Heart Surgery Eliminates Major Incision And Dramatically Decreases Recovery Time

November 14, 1997

CHAPEL HILL -- Elsie Taylor's 50th wedding anniversary was only two weeks away. In the meantime, however, Elsie, 68, needed surgery. She had a dangerously enlarged blood vessel called an aortic aneurysm that threatened to rupture at any time.

Thanks to a new procedure and a new product being tested by surgeons at the University of North Carolina at Chapel Hill, Elsie had surgery and was back home with her husband, a week before their anniversary.

"With this new procedure, called an endovascular repair, we make one small incision in an artery in the groin," said Dr. Enrique Criado, associate professor of surgery at the UNC-CH School of Medicine. "We then thread a state-of-the-art graft, which resembles a tiny piece of metal-lined tubing, up to the diseased area and attach it inside the damaged vessel."

Patients usually go home in three days, Criado said. Conventional surgery, which produces the same results, involves making a long incision in the abdomen and then clamping off and replacing the diseased vessel.

"Patients spend roughly 10 days in the hospital and go home with a large, painful incision,? he said. ?Full recovery takes six to eight weeks."

Elsie Taylor had surgery on a Wednesday and went home to Roseboro, N.C. that Saturday. "I'm walking all around the house and the yard every day," she said a week after her surgery. "Generally I feel pretty good. And I was so glad to be at home in time for my anniversary."

"With this new endovascular surgery, patients need less anesthesia, spend less time in intensive care and generally experience much less anxiety and fewer complications," Criado said. "Surgeons have been working on perfecting this complicated surgery for several years."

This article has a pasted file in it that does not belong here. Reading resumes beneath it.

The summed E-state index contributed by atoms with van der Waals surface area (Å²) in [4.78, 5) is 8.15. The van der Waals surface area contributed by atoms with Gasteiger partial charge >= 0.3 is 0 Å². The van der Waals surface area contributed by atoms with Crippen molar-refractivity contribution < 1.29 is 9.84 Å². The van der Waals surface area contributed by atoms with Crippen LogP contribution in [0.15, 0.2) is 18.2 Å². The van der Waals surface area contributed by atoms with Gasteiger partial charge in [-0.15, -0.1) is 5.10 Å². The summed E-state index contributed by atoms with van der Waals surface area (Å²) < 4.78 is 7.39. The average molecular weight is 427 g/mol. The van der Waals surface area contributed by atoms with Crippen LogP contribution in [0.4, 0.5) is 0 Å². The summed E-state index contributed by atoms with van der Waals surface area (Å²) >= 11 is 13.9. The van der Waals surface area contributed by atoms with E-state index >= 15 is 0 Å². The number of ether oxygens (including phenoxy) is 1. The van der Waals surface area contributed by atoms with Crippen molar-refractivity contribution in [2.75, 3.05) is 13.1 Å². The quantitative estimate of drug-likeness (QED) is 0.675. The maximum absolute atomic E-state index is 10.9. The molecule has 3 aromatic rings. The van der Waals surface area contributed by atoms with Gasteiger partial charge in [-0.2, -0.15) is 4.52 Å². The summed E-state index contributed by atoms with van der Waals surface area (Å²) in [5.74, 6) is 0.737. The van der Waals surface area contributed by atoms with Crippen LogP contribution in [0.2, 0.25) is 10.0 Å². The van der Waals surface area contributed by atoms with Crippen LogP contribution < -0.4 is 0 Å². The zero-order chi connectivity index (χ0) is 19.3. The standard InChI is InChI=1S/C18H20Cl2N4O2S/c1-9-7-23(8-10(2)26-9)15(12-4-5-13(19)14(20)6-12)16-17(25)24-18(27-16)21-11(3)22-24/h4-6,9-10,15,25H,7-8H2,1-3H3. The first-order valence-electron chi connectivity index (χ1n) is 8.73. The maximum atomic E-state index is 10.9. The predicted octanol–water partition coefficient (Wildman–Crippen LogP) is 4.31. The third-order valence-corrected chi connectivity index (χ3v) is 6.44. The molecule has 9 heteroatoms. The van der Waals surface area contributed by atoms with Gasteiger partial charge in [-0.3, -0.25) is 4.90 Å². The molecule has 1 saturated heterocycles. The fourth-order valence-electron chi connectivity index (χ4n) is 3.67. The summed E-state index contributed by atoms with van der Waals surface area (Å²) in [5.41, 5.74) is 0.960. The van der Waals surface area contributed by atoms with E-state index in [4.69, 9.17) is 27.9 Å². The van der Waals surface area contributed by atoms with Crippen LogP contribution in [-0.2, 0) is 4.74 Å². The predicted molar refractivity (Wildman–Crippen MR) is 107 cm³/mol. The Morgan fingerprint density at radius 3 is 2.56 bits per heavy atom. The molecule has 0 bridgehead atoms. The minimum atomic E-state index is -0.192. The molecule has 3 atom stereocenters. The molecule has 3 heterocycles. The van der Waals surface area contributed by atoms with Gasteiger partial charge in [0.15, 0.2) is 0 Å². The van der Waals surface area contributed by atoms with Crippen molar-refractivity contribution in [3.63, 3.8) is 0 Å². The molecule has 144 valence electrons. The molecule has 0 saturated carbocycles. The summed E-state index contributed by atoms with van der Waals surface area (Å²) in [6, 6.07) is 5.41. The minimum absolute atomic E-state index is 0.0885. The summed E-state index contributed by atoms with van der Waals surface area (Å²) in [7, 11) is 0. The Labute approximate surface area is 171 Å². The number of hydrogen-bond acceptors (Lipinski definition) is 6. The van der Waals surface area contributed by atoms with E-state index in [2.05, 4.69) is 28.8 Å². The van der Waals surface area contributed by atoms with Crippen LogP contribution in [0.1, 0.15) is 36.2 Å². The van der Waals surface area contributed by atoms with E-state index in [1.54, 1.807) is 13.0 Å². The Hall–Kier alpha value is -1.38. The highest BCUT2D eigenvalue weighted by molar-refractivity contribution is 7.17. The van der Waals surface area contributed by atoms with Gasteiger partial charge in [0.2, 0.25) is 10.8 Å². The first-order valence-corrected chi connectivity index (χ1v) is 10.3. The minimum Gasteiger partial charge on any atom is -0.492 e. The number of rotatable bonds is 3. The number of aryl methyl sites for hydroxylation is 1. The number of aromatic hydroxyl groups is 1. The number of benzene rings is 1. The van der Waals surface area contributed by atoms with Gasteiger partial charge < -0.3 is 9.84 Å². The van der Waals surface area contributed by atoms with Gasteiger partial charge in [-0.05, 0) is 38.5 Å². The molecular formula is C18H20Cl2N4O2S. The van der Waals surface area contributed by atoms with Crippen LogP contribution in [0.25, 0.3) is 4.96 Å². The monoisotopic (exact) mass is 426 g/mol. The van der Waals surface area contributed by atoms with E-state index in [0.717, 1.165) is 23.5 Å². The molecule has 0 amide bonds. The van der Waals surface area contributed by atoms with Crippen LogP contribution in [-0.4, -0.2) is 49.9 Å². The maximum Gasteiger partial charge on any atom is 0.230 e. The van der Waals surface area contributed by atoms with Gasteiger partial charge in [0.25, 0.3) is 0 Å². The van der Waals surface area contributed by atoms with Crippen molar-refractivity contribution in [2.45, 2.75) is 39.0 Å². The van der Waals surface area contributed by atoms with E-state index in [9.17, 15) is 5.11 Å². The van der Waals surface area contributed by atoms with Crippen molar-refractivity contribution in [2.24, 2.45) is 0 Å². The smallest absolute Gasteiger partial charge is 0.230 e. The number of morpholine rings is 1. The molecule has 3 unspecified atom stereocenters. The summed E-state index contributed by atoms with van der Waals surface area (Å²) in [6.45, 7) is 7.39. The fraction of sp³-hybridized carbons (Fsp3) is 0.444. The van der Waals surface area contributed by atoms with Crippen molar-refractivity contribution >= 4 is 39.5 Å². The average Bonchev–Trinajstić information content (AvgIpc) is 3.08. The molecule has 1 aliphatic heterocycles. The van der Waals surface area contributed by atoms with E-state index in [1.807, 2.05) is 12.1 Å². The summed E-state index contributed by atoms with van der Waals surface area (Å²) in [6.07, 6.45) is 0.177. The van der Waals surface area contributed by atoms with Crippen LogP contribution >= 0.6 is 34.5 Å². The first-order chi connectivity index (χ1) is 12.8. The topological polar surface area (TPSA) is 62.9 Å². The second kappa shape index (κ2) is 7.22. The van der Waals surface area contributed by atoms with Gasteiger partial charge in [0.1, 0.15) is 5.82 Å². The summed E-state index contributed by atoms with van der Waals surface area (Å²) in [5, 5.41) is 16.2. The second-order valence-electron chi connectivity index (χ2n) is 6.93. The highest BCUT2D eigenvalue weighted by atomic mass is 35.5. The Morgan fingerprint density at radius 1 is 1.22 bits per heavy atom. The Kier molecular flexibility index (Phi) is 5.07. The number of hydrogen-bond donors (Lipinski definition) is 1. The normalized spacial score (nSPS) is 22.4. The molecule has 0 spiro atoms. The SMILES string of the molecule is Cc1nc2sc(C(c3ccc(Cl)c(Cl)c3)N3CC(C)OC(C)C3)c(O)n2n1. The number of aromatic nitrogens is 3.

UNC-CH is one of 15 U.S. medical centers -- and the only one in North Carolina -- participating in an FDA-approved trial to test the new graft, called Vanguard. It is produced by Boston Scientific and is only available in this country through the FDA trial. .

"This graft is made out of Dacron with metal on the inside which keeps it open, said Criado. "The metal expands and has little barbs that stick to the aorta and hold the graft in place."

Also participating in the UNC-CH School of Medicine investigation are Drs. Bill Marston, assistant professor of surgery and Matt Mauro, professor of radiology.

"The endovascular procedure is technically demanding, and we rely heavily on X-ray imaging," Criado said. "Only about a third of patients with aortic aneurysms are candidates for this surgery at this time. The shape and the location of the aneurysm determine eligibility."

The endovascular approach will be a big advance for some patients, Criado said. "It will be used more and more for other types of surgeries as well. There's certainly a lot less risk and the recovery time is so much shorter."

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Note: Criado can be reached at (919) 966-3391.

Contact: David Williamson

University of North Carolina at Chapel Hill

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